What is MDMA?
3,4-methylenedioxymethamphetamine: a substituted phenylethylamine that, like its analog MDA, is a catecholamine-like hallucinogen with amphetamine-like stimulant properties that may produce visual disturbances and hallucinations at high doses...Taken orally, onset of effects is rapid; the high lasts several hours, and residual effects can be experienced for several days. Intoxication is characterized by euphoria, feelings of closeness and spirituality, and diverse symptoms of autonomic arousal...It may, however, have some beneficial clinical use and is being studied as a possible treatment for posttraumatic stress disorder.
American Psychological Association. MDMA. APA Dictionary of Psychology. Retrieved from https://dictionary.apa.org/ketamine
Today, the non-profit Multidisciplinary Association for Psychedelic Studies (MAPS) announced that the U.S. Food and Drug Administration (FDA) has agreed to MAPS’ application for an Expanded Access program for MDMA-assisted psychotherapy for posttraumatic stress disorder (PTSD).
The purpose of the Expanded Access program is to allow early access to potentially beneficial investigational therapies for people facing a serious or life-threatening condition for whom currently available treatments have not worked, and who are unable to participate in Phase 3 clinical trials.
“We commend FDA for recognizing the great unmet medical need of PTSD by allowing access to MDMA-assisted psychotherapy on a compassionate basis for people with treatment-resistant PTSD,” said MAPS Founder and Executive Director Rick Doblin, Ph.D. “We are delighted to begin generating real-world evidence about this potential new treatment.”
On December 20, 2019, the FDA notified MAPS that it may proceed with its Expanded Access protocol, which will allow 50 patients to receive MDMA-assisted psychotherapy following the MAPS treatment protocol (maps.org/treatmentmanual). MAPS hopes to expand the number of patients eligible to receive treatment in the Expanded Access Program. MAPS has proposed to the FDA that after the first 35 patients, it will submit patient data for the agency to consider whether to expand the program.
The Expanded Access protocol differs from MAPS’ ongoing Phase 3 clinical trials in that it is limited to treatment-resistant patients with moderate to severe treatment-resistant PTSD. Other differences are that the FDA is requiring at least one therapist of each therapy pair to have a medical or clinical doctorate degree (M.D., Ph.D., or equivalent), there is no control group, and patients are responsible for the costs of their own treatment.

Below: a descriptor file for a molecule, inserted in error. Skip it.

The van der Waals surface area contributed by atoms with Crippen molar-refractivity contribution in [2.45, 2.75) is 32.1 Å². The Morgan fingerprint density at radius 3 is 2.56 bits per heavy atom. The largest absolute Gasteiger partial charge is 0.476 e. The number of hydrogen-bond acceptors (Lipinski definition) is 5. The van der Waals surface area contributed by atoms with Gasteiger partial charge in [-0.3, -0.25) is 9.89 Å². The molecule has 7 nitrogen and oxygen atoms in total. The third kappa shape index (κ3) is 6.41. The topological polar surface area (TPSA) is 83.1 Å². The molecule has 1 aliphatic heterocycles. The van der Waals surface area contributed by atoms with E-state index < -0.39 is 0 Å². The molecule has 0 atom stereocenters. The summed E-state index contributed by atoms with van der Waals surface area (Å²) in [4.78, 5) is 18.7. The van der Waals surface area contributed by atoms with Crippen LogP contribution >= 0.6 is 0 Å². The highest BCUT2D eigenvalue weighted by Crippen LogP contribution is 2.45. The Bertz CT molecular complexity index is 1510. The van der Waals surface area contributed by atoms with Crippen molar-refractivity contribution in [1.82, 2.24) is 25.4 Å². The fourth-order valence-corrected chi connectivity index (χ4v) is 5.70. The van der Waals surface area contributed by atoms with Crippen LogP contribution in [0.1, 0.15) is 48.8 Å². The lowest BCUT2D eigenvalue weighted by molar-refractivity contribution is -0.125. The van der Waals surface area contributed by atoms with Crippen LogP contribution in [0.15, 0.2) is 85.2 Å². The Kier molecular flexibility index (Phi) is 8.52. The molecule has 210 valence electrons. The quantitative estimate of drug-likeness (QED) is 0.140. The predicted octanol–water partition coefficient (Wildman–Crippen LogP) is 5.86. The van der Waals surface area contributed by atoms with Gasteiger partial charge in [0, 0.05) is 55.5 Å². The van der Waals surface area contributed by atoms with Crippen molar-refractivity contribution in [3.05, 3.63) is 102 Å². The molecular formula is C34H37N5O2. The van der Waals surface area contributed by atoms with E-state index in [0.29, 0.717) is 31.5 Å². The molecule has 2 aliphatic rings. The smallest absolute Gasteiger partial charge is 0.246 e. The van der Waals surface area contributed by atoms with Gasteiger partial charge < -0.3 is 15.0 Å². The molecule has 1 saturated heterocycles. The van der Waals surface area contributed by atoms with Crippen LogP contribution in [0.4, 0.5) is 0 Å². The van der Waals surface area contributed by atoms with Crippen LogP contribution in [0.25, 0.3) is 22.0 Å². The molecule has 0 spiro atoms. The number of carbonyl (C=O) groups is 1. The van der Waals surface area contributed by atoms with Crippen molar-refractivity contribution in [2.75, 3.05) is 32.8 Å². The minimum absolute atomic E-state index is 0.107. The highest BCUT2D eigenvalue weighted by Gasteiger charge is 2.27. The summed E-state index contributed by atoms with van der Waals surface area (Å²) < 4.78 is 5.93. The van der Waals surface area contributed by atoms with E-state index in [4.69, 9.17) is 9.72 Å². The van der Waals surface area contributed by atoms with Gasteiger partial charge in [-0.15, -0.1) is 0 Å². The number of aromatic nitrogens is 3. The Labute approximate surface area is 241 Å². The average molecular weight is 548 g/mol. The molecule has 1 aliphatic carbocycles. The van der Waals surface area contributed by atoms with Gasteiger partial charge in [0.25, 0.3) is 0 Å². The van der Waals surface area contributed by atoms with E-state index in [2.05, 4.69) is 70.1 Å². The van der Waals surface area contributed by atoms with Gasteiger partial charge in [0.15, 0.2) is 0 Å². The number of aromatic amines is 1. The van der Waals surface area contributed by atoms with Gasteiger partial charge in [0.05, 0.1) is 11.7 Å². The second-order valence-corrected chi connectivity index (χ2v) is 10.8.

Up to 10 qualifying treatment sites will be selected to begin the Expanded Access program, to be announced in the next few months. Over 120 site applications have been received to date. Once the program begins, patients can apply to the individual Expanded Access sites. More about Expanded Access site requirements is available here.
“The resurgence of research into using drugs such as MDMA to catalyze psychotherapy is the most promising and exciting development I’ve seen in my psychiatric career,” said Michael Mithoefer, M.D., Acting Medical Director for MAPS Public Benefit Corporation. “Combining the powerful effects of pharmacology with the potential depth of psychotherapy is a compelling model for harnessing advances in neuroscience and psychopharmacology without ignoring the complexity, richness and innate capacity of the human psyche. I’m delighted that the Expanded Access Program will now allow some patients to access to this modality as MAPS’ Phase 3 research continues.”
MAPS’ Expanded Access protocol must still be approved by the U.S. Drug Enforcement Administration (DEA) and the Institutional Review Board (IRB). Based on the FDA’s review as well as the DEA and IRB’s existing support of MDMA-assisted psychotherapy clinical trials, MAPS does not anticipate delays in those approvals.
This is the second time that a government agency has allowed such a program for MDMA-assisted psychotherapy. On February 3, 2019, the Israeli Ministry of Health announced the approval of Compassionate Use for MDMA-assisted psychotherapy for PTSD, which will also allow 50 patients to receive the treatment. Patients with PTSD will be eligible to receive treatment at four sites throughout Israel.
MAPS is currently sponsoring ongoing Phase 3 clinical trials of MDMA-assisted psychotherapy for PTSD at 15 sites in the U.S., Canada, and Israel. In August 2017, the FDA granted Breakthrough Therapy Designation to MDMA-assisted psychotherapy for PTSD. The Phase 3 trials are expected to be completed in 2021, meaning that the FDA could approve the treatment as early as 2022. MAPS is also initiating Phase 2 trials in Europe, starting this month.
About MDMA-Assisted Psychotherapy for PTSD
MDMA-assisted psychotherapy uses MDMA to improve the effectiveness of psychotherapy for PTSD. The treatment involves up to three administrations of MDMA in conjunction with psychotherapy in a controlled clinical setting as part of a course of psychotherapy. Once approved, patients will not be able to take the MDMA home—patients won’t be filling their prescriptions at their local pharmacy. Instead, MDMA-assisted psychotherapy treatment will only be available through a doctor and only in supervised therapeutic settings from certified clinicians.
FDA agrees to expanded access program for MDMA-ASSISTED psychotherapy for PTSD. MAPS. (n.d.). Retrieved from https://maps.org/news/media/8008-press-release-fda-agrees-to-expanded-access-program-for-mdma-assisted-psychotherapy-for-ptsd.
7900 West Division Street
River Forest, IL 60305
T: (708) 524-6876